I’m caught in the circle of life.  Not the grand circle of birth and life and death, but the ones that run inside the grand scheme.  The whirlpools that run every day.  I stripped the laundry off 7 beds, and started the long process of washing.  We went to a party, got groceries and came home to put them away. While we were out, something oozed in the refrigerator.  So, I had to wash it all down before putting the groceries away.  Of course, I didn’t want to put the lethal cleaning clothes anywhere but directly in the washer, but, of course, it was still full of the last load.  So, instead of putting away groceries, I started with the laundry.

Does it feel like that circle gets played out every day, all day for you?  The pin I chose to achieve on pinterest today was reading.  I rarely step out of my circles to the relaxing place that reading resides.  Today I did! Last night I made my mango salsa and today the munchkins got the chips.  I acted on my summer reading pin and picked up a book that my girlfriend Patty loaned me.  The $64 Tomato.  It is hilarious, but mostly because it’s so terribly true. A few years ago both Patty and I happily announced to each other that we’d just planted our gardens.  It promptly hailed the next day and killed every single plant.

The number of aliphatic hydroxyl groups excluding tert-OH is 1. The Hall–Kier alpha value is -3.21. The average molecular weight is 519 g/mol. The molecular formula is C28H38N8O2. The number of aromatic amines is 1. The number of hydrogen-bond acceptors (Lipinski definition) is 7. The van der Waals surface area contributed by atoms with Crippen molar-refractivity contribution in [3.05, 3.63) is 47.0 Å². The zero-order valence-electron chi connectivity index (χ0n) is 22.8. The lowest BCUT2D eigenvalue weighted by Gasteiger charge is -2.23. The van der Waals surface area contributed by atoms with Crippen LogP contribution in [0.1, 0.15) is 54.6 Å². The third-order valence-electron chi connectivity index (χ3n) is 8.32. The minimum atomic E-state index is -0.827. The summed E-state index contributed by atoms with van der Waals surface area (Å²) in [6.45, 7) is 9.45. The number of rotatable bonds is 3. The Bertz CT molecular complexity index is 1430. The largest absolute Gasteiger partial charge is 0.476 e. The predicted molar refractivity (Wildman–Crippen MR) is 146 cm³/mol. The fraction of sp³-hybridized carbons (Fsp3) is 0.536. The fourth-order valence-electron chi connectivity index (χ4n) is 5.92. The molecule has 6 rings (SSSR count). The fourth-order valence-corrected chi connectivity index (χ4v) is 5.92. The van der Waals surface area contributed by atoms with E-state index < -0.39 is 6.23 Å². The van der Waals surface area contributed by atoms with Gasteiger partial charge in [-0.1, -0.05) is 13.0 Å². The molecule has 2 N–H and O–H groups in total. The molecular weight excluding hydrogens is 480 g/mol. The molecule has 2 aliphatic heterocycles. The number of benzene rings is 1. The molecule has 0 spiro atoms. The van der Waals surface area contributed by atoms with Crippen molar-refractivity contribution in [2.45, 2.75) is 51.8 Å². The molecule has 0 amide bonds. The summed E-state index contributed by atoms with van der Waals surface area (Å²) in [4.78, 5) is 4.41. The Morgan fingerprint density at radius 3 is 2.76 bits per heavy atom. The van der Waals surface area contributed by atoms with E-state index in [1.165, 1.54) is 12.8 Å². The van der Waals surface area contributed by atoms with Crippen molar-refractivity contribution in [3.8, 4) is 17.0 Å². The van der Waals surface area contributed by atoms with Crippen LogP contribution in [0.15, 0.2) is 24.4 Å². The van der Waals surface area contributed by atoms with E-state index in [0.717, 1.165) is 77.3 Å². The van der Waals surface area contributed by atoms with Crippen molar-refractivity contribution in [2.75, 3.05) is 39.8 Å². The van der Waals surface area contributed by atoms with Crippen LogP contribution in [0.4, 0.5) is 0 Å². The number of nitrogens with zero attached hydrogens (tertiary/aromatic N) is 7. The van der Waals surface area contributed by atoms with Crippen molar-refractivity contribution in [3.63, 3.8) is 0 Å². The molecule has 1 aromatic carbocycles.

This year I have a garden plot with 40 tomato plants.  Half we carefully planted from seed and labled and watered.  Half I got from an organic gardener off of Craig’s List.  The munchkins cheerfully offered to plant them while I was out of town taking care of my sister.  When I got home the garden was beautifully planted, weedless and green.  The lables were in a neat pile at the corner of the garden.  I guess we are just going to enjoy mystery tomatoes this year.

August Pinterest and Parties

August Pinterest Parties

I am terrible at remembering names. Remembering your birthday would be even more impossible.  However, I have no intention of not giving birthday gifts to people I love.  So, thanks to Patty having a birthday 3 days after mine, I’ve gotten into the habit of giving gifts to others on my birthday. (Shout out to my birthday twins Tara and Sylvie too!)  I’m also giving myself a gift, the gift of memories and accomplishments.

For the entire month of August I am not pinning on Pinterest, but rather, making all the time I spent pinning worthwhile.  I’m picking wishes and dreams, projects and parties from my boards and doing them Now.
So tonight, I went to my first First Friday art night in downtown Vancouver.  We got started a little late, but two girlfriends and one of the munchkins and I figured out where the galleries are downtown in the mini art district.  We slipped into Aurora Gallery where Tammy found a piece and had it framed for a friend. We peered through the windows at Gallery 360 and Angst and were treated to cupcakes at Gravitate.